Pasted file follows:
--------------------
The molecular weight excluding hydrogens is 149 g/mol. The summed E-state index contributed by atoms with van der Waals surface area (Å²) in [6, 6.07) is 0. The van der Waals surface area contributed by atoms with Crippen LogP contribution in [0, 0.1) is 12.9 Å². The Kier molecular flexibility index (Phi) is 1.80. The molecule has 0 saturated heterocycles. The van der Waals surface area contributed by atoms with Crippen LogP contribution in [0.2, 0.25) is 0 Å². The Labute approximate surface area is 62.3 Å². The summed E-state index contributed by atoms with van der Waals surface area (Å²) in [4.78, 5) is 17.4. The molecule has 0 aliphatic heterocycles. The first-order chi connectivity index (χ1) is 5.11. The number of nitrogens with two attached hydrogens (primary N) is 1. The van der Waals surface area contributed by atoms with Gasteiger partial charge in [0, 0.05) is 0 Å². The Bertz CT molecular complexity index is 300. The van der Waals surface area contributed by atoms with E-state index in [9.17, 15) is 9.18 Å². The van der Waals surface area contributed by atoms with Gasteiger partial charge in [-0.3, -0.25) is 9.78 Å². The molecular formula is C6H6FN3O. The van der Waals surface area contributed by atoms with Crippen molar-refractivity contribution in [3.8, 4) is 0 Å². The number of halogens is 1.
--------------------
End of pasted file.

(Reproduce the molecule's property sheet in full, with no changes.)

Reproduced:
The molecular weight excluding hydrogens is 149 g/mol. The summed E-state index contributed by atoms with van der Waals surface area (Å²) in [6, 6.07) is 0. The van der Waals surface area contributed by atoms with Crippen LogP contribution in [0, 0.1) is 12.9 Å². The Kier molecular flexibility index (Phi) is 1.80. The molecule has 0 saturated heterocycles. The van der Waals surface area contributed by atoms with Crippen LogP contribution in [0.2, 0.25) is 0 Å². The Labute approximate surface area is 62.3 Å². The summed E-state index contributed by atoms with van der Waals surface area (Å²) in [4.78, 5) is 17.4. The molecule has 0 aliphatic heterocycles. The first-order chi connectivity index (χ1) is 5.11. The number of nitrogens with two attached hydrogens (primary N) is 1. The van der Waals surface area contributed by atoms with Gasteiger partial charge in [0, 0.05) is 0 Å². The Bertz CT molecular complexity index is 300. The van der Waals surface area contributed by atoms with E-state index in [9.17, 15) is 9.18 Å². The van der Waals surface area contributed by atoms with Gasteiger partial charge in [-0.3, -0.25) is 9.78 Å². The molecular formula is C6H6FN3O. The van der Waals surface area contributed by atoms with Crippen molar-refractivity contribution in [3.8, 4) is 0 Å². The number of halogens is 1.